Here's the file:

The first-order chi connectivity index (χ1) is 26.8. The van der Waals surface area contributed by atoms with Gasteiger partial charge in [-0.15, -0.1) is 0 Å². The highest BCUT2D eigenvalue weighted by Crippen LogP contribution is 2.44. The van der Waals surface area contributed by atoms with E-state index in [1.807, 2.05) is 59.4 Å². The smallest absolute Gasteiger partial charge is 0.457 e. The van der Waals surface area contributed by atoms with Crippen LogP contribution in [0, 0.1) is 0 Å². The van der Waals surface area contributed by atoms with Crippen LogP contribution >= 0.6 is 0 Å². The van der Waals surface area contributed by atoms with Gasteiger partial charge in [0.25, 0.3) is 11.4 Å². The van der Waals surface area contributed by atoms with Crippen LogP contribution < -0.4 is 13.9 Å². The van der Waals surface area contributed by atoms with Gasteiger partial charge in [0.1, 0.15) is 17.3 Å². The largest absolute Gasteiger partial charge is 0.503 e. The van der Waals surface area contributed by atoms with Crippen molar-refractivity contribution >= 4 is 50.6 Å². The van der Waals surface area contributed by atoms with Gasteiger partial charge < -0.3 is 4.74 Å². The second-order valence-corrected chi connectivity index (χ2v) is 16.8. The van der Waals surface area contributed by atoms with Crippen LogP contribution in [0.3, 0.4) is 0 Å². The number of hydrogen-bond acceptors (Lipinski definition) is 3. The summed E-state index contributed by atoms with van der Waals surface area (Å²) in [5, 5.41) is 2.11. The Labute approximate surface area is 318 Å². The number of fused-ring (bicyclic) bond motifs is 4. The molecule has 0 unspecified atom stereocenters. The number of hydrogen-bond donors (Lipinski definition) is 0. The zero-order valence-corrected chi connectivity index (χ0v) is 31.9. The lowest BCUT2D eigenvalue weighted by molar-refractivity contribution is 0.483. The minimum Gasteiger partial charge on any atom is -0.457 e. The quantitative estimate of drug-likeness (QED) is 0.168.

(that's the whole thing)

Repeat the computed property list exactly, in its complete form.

The first-order chi connectivity index (χ1) is 26.8. The van der Waals surface area contributed by atoms with Gasteiger partial charge in [-0.15, -0.1) is 0 Å². The highest BCUT2D eigenvalue weighted by Crippen LogP contribution is 2.44. The van der Waals surface area contributed by atoms with E-state index in [1.807, 2.05) is 59.4 Å². The smallest absolute Gasteiger partial charge is 0.457 e. The van der Waals surface area contributed by atoms with Crippen LogP contribution in [0, 0.1) is 0 Å². The van der Waals surface area contributed by atoms with Crippen LogP contribution >= 0.6 is 0 Å². The van der Waals surface area contributed by atoms with Gasteiger partial charge in [0.25, 0.3) is 11.4 Å². The van der Waals surface area contributed by atoms with Crippen LogP contribution < -0.4 is 13.9 Å². The van der Waals surface area contributed by atoms with Gasteiger partial charge in [0.1, 0.15) is 17.3 Å². The largest absolute Gasteiger partial charge is 0.503 e. The van der Waals surface area contributed by atoms with Crippen molar-refractivity contribution >= 4 is 50.6 Å². The van der Waals surface area contributed by atoms with Gasteiger partial charge < -0.3 is 4.74 Å². The second-order valence-corrected chi connectivity index (χ2v) is 16.8. The van der Waals surface area contributed by atoms with Crippen LogP contribution in [0.3, 0.4) is 0 Å². The number of hydrogen-bond acceptors (Lipinski definition) is 3. The summed E-state index contributed by atoms with van der Waals surface area (Å²) in [5, 5.41) is 2.11. The Labute approximate surface area is 318 Å². The number of fused-ring (bicyclic) bond motifs is 4. The molecule has 0 unspecified atom stereocenters. The number of hydrogen-bond donors (Lipinski definition) is 0. The zero-order valence-corrected chi connectivity index (χ0v) is 31.9. The lowest BCUT2D eigenvalue weighted by molar-refractivity contribution is 0.483. The minimum Gasteiger partial charge on any atom is -0.457 e. The quantitative estimate of drug-likeness (QED) is 0.168.